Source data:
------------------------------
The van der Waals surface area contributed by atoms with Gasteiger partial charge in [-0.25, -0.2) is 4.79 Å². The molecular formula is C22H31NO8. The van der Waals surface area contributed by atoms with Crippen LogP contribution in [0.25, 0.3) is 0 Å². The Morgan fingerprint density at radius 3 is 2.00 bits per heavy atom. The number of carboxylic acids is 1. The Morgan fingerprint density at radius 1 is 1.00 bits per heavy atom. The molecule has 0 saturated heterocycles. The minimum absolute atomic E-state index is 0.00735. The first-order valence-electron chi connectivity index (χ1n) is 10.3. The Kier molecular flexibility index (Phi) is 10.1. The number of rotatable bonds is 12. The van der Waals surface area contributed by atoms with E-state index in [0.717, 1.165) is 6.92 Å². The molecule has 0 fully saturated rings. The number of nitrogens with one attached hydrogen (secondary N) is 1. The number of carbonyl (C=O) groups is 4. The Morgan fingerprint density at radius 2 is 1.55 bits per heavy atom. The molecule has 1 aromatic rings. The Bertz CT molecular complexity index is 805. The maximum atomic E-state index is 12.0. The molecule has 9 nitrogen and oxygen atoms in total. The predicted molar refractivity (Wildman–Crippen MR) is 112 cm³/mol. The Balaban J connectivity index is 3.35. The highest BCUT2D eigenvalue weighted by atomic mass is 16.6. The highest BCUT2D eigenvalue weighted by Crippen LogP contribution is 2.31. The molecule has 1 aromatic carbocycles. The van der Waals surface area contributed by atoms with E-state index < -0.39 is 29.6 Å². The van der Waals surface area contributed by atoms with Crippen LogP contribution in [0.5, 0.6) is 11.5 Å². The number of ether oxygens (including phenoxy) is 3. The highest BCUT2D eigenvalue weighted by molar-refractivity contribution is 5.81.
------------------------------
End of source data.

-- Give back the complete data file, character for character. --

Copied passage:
The van der Waals surface area contributed by atoms with Gasteiger partial charge in [-0.25, -0.2) is 4.79 Å². The molecular formula is C22H31NO8. The van der Waals surface area contributed by atoms with Crippen LogP contribution in [0.25, 0.3) is 0 Å². The Morgan fingerprint density at radius 3 is 2.00 bits per heavy atom. The number of carboxylic acids is 1. The Morgan fingerprint density at radius 1 is 1.00 bits per heavy atom. The molecule has 0 saturated heterocycles. The minimum absolute atomic E-state index is 0.00735. The first-order valence-electron chi connectivity index (χ1n) is 10.3. The Kier molecular flexibility index (Phi) is 10.1. The number of rotatable bonds is 12. The van der Waals surface area contributed by atoms with E-state index in [0.717, 1.165) is 6.92 Å². The molecule has 0 fully saturated rings. The number of nitrogens with one attached hydrogen (secondary N) is 1. The number of carbonyl (C=O) groups is 4. The Morgan fingerprint density at radius 2 is 1.55 bits per heavy atom. The molecule has 1 aromatic rings. The Bertz CT molecular complexity index is 805. The maximum atomic E-state index is 12.0. The molecule has 9 nitrogen and oxygen atoms in total. The predicted molar refractivity (Wildman–Crippen MR) is 112 cm³/mol. The Balaban J connectivity index is 3.35. The highest BCUT2D eigenvalue weighted by atomic mass is 16.6. The highest BCUT2D eigenvalue weighted by Crippen LogP contribution is 2.31. The molecule has 1 aromatic carbocycles. The van der Waals surface area contributed by atoms with E-state index < -0.39 is 29.6 Å². The van der Waals surface area contributed by atoms with Crippen LogP contribution in [0.5, 0.6) is 11.5 Å². The number of ether oxygens (including phenoxy) is 3. The highest BCUT2D eigenvalue weighted by molar-refractivity contribution is 5.81.